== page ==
Andrew Taylor is one of my favourite authors of historical mysteries and after reading his latest one, The Fire Court, earlier this year, I remembered that I still had Bleeding Heart Square to read.
The novel opens in London in 1934 with Lydia Langstone, stepdaughter of the wealthy Lord Cassington, walking out on her violent and brutal husband. Armed with her copy of Virginia Woolf’s A Room of One’s Own, Lydia heads straight for Bleeding Heart Square, home to her father, Captain Ingleby-Lewis. The Captain isn’t entirely respectable and neither is the address, but Lydia doesn’t care – she just needs somewhere to stay until she can build a new, independent life for herself.
Another new resident of Bleeding Heart Square is Rory Wentwood, a young man who has recently returned from India to find that his girlfriend, Fenella, is no longer interested in marrying him. Rory still cares about Fenella, though, and when he hears about the disappearance of her aunt, Philippa Penhow, several years earlier, he decides to uncover the truth. The house at Bleeding Heart Square had belonged to Miss Penhow until she signed it over to the current owner, Joseph Serridge, before supposedly going to live in America. Rory has his doubts and has taken a room in the house so that he can investigate further.
When a number of foul-smelling parcels addressed to Mr Serridge begin to arrive at Bleeding Heart Square, the residents are both disgusted and intrigued. The packages contain rotten hearts neatly wrapped in brown paper and are obviously intended as a message to Mr Serridge – but who is sending them and why? What really happened to Philippa Penhow? And why is a policeman watching the house? Lydia teams up with Rory to try to find the answers, while doing her best to avoid her abusive husband.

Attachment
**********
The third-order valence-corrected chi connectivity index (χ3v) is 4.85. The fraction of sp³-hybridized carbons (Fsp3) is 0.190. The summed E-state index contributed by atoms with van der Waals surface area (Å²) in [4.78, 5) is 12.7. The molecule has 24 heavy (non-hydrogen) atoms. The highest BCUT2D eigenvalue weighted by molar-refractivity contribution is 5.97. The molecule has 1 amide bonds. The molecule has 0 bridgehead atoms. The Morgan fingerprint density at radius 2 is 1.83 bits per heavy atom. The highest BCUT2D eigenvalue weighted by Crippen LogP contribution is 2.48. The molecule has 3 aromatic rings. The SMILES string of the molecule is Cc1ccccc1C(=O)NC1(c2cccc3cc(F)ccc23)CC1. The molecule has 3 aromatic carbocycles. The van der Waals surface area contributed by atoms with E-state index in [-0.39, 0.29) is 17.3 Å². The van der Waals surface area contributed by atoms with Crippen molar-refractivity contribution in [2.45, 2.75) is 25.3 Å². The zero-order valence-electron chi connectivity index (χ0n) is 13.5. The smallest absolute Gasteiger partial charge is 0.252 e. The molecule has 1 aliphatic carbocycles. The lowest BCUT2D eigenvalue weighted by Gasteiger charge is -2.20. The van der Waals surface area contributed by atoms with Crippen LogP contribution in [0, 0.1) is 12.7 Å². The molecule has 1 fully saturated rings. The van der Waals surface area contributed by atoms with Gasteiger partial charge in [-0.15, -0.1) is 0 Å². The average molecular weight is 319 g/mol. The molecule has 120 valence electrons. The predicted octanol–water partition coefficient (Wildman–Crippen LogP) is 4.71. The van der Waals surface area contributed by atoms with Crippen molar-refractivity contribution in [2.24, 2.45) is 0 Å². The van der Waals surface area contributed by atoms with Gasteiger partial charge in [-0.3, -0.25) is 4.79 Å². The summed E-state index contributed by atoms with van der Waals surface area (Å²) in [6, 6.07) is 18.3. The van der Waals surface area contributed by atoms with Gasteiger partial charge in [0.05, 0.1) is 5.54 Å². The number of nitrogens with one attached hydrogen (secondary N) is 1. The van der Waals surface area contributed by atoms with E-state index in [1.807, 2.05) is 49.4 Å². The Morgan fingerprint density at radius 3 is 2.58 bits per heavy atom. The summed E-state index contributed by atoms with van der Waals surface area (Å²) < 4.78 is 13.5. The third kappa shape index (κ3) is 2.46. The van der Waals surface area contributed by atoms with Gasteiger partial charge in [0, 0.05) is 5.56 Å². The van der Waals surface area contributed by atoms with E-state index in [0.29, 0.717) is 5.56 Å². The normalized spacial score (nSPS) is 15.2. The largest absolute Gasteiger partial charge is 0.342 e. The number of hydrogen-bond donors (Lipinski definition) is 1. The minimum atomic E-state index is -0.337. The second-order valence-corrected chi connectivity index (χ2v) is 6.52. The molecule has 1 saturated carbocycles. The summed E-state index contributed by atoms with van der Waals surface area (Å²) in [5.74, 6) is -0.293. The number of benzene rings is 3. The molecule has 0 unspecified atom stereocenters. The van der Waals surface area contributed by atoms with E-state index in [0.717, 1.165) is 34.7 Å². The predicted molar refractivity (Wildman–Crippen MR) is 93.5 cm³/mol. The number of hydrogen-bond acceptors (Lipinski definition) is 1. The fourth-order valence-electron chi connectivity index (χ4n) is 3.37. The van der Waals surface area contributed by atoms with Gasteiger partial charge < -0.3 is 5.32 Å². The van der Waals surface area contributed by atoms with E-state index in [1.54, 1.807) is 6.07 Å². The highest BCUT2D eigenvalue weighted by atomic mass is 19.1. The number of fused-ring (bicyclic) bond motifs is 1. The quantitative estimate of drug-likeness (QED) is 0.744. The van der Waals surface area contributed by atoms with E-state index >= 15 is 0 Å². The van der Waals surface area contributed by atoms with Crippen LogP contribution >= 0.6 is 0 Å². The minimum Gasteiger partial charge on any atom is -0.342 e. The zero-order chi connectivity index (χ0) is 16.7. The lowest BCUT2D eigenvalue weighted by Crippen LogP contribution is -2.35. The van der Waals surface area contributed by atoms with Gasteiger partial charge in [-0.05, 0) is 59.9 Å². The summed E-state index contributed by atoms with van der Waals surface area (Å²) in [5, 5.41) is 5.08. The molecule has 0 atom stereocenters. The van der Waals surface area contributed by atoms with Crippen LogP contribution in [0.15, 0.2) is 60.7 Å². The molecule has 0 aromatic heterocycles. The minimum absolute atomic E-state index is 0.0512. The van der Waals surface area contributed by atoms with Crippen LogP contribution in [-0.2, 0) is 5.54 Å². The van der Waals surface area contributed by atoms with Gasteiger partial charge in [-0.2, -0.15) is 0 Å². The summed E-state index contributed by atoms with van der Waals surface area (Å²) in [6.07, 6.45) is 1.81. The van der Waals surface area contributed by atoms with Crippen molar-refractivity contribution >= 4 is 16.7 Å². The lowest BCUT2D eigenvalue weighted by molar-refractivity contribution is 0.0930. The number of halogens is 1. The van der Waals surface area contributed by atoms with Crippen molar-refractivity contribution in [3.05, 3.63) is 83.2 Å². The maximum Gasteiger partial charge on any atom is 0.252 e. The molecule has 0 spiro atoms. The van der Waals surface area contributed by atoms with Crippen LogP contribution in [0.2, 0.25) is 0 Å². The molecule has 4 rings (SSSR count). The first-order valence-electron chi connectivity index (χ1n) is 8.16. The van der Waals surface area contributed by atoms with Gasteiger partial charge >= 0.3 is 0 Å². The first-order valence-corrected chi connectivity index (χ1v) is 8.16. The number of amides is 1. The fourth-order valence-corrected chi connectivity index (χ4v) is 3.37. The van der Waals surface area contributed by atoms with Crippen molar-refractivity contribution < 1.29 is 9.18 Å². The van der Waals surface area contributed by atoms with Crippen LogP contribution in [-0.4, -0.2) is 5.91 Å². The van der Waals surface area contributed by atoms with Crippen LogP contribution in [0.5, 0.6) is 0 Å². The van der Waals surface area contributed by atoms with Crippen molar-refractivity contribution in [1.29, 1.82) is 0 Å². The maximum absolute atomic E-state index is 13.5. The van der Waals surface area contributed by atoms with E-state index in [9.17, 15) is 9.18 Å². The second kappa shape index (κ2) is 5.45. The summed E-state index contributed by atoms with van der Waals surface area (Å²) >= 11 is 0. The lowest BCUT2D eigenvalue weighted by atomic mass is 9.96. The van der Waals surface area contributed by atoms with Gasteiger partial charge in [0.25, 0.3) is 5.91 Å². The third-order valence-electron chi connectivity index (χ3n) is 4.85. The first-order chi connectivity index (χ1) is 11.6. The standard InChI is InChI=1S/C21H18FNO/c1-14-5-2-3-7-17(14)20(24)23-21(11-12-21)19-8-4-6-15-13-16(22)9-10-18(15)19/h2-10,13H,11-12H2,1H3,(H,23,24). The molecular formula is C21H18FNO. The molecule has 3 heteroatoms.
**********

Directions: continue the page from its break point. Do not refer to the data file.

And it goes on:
Bleeding Heart Square is a mystery novel, but it is also a fascinating portrayal of life in 1930s London, with a particular focus on the rise of the fascism movement in Britain. One of the most memorable scenes in the book involves a meeting of the British Union of Fascists which descends into chaos when a few brave voices dare to question the party’s policies and are forcibly removed by Oswald Mosley’s black-shirted supporters. I found this aspect of the book interesting because of course with World War II on the horizon, fascism would soon become forever associated with Hitler and Mussolini and not something decent people would want to be part of – but here we see respectable people taking Mosley’s views seriously and considering giving him their support. It’s frightening to think of how different things could have been, and also still frighteningly relevant today.
Despite the 1930s setting, however, I thought the plot and the characters seemed much more suited to the Victorian period – there was a definite Dickens influence and in fact Bleeding Heart Yard appears in Little Dorrit. If you removed the fascism storyline, the rest of the novel could easily have been set in the 19th century; I was taken by surprise every time somebody got into a car as I felt it should have been a horse and carriage!
I liked both Lydia and Rory and found their personal stories so interesting that the central mystery felt almost secondary – although I was intrigued from the start by the brief diary entries and the comments by an unknown narrator that open every chapter. What will we learn from the diary and who is the narrator talking to? The ending of the book, in which the truth is revealed, was unexpected, but maybe there were clues from the beginning if I had been paying more attention!
Bleeding Heart Square isn’t my favourite of Andrew Taylor’s books – that would be The American Boy – but I did enjoy it and now that I’ve read all of his historical mysteries I’m wondering which of his other books I might like. Any recommendations are welcome!